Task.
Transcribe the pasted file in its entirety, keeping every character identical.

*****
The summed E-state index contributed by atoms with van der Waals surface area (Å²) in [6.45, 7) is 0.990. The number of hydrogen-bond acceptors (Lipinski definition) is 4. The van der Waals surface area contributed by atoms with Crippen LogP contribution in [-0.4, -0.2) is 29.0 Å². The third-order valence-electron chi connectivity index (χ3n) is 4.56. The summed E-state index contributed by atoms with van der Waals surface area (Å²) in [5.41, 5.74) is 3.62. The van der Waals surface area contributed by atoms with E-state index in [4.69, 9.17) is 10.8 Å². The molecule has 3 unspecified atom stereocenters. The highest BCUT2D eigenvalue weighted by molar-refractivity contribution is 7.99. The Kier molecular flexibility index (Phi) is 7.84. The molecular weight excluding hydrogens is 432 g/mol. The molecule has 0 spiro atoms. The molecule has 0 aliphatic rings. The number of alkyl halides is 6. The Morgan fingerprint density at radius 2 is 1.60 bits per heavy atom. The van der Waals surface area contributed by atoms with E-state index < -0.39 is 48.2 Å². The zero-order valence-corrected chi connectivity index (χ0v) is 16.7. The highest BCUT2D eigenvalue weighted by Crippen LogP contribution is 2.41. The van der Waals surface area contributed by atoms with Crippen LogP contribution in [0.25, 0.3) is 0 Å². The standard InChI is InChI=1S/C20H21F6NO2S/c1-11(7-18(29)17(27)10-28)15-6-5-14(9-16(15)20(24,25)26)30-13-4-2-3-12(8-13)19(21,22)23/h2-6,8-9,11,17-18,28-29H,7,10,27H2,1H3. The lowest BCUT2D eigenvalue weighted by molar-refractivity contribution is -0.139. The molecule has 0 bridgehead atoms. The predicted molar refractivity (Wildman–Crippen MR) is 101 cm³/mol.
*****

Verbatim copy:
The summed E-state index contributed by atoms with van der Waals surface area (Å²) in [6.45, 7) is 0.990. The number of hydrogen-bond acceptors (Lipinski definition) is 4. The van der Waals surface area contributed by atoms with Crippen LogP contribution in [-0.4, -0.2) is 29.0 Å². The third-order valence-electron chi connectivity index (χ3n) is 4.56. The summed E-state index contributed by atoms with van der Waals surface area (Å²) in [5.41, 5.74) is 3.62. The van der Waals surface area contributed by atoms with E-state index in [4.69, 9.17) is 10.8 Å². The molecule has 3 unspecified atom stereocenters. The highest BCUT2D eigenvalue weighted by molar-refractivity contribution is 7.99. The Kier molecular flexibility index (Phi) is 7.84. The molecular weight excluding hydrogens is 432 g/mol. The molecule has 0 spiro atoms. The molecule has 0 aliphatic rings. The number of alkyl halides is 6. The Morgan fingerprint density at radius 2 is 1.60 bits per heavy atom. The van der Waals surface area contributed by atoms with E-state index < -0.39 is 48.2 Å². The zero-order valence-corrected chi connectivity index (χ0v) is 16.7. The highest BCUT2D eigenvalue weighted by Crippen LogP contribution is 2.41. The van der Waals surface area contributed by atoms with Crippen LogP contribution in [0.25, 0.3) is 0 Å². The standard InChI is InChI=1S/C20H21F6NO2S/c1-11(7-18(29)17(27)10-28)15-6-5-14(9-16(15)20(24,25)26)30-13-4-2-3-12(8-13)19(21,22)23/h2-6,8-9,11,17-18,28-29H,7,10,27H2,1H3. The lowest BCUT2D eigenvalue weighted by molar-refractivity contribution is -0.139. The molecule has 0 bridgehead atoms. The predicted molar refractivity (Wildman–Crippen MR) is 101 cm³/mol.